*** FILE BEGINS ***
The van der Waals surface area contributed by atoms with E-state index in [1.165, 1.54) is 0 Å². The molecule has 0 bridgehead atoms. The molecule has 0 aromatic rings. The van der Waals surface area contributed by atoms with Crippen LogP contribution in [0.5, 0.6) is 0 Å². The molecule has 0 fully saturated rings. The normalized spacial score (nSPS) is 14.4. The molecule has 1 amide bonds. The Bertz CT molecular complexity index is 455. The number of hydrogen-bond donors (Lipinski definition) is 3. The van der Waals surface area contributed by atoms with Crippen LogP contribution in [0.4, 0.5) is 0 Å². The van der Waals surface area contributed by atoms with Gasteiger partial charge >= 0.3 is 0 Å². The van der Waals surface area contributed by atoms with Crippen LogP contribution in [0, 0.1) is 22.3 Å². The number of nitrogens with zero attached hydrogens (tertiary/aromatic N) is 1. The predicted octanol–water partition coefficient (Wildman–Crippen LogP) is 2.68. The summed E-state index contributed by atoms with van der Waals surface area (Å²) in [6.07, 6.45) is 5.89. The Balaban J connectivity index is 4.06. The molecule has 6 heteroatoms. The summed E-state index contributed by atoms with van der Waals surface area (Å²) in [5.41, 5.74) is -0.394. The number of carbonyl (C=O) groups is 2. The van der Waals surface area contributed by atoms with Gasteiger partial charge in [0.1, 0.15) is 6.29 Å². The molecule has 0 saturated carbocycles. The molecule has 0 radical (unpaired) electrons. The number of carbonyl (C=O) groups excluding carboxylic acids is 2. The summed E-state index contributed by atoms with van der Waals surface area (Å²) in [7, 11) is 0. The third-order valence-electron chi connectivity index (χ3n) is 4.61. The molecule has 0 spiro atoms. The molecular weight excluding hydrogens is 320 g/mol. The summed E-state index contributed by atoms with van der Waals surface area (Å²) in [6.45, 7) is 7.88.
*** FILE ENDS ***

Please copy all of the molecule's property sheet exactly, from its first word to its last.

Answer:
The van der Waals surface area contributed by atoms with E-state index in [1.165, 1.54) is 0 Å². The molecule has 0 bridgehead atoms. The molecule has 0 aromatic rings. The van der Waals surface area contributed by atoms with Crippen LogP contribution in [0.5, 0.6) is 0 Å². The molecule has 0 fully saturated rings. The normalized spacial score (nSPS) is 14.4. The molecule has 1 amide bonds. The Bertz CT molecular complexity index is 455. The number of hydrogen-bond donors (Lipinski definition) is 3. The van der Waals surface area contributed by atoms with Crippen LogP contribution in [0.4, 0.5) is 0 Å². The van der Waals surface area contributed by atoms with Gasteiger partial charge >= 0.3 is 0 Å². The van der Waals surface area contributed by atoms with Crippen LogP contribution in [0, 0.1) is 22.3 Å². The number of nitrogens with zero attached hydrogens (tertiary/aromatic N) is 1. The predicted octanol–water partition coefficient (Wildman–Crippen LogP) is 2.68. The summed E-state index contributed by atoms with van der Waals surface area (Å²) in [6.07, 6.45) is 5.89. The Balaban J connectivity index is 4.06. The molecule has 6 heteroatoms. The summed E-state index contributed by atoms with van der Waals surface area (Å²) in [5.41, 5.74) is -0.394. The number of carbonyl (C=O) groups is 2. The van der Waals surface area contributed by atoms with Gasteiger partial charge in [0.1, 0.15) is 6.29 Å². The molecule has 0 saturated carbocycles. The molecule has 0 radical (unpaired) electrons. The number of carbonyl (C=O) groups excluding carboxylic acids is 2. The summed E-state index contributed by atoms with van der Waals surface area (Å²) in [7, 11) is 0. The third-order valence-electron chi connectivity index (χ3n) is 4.61. The molecule has 0 spiro atoms. The molecular weight excluding hydrogens is 320 g/mol. The summed E-state index contributed by atoms with van der Waals surface area (Å²) in [6.45, 7) is 7.88.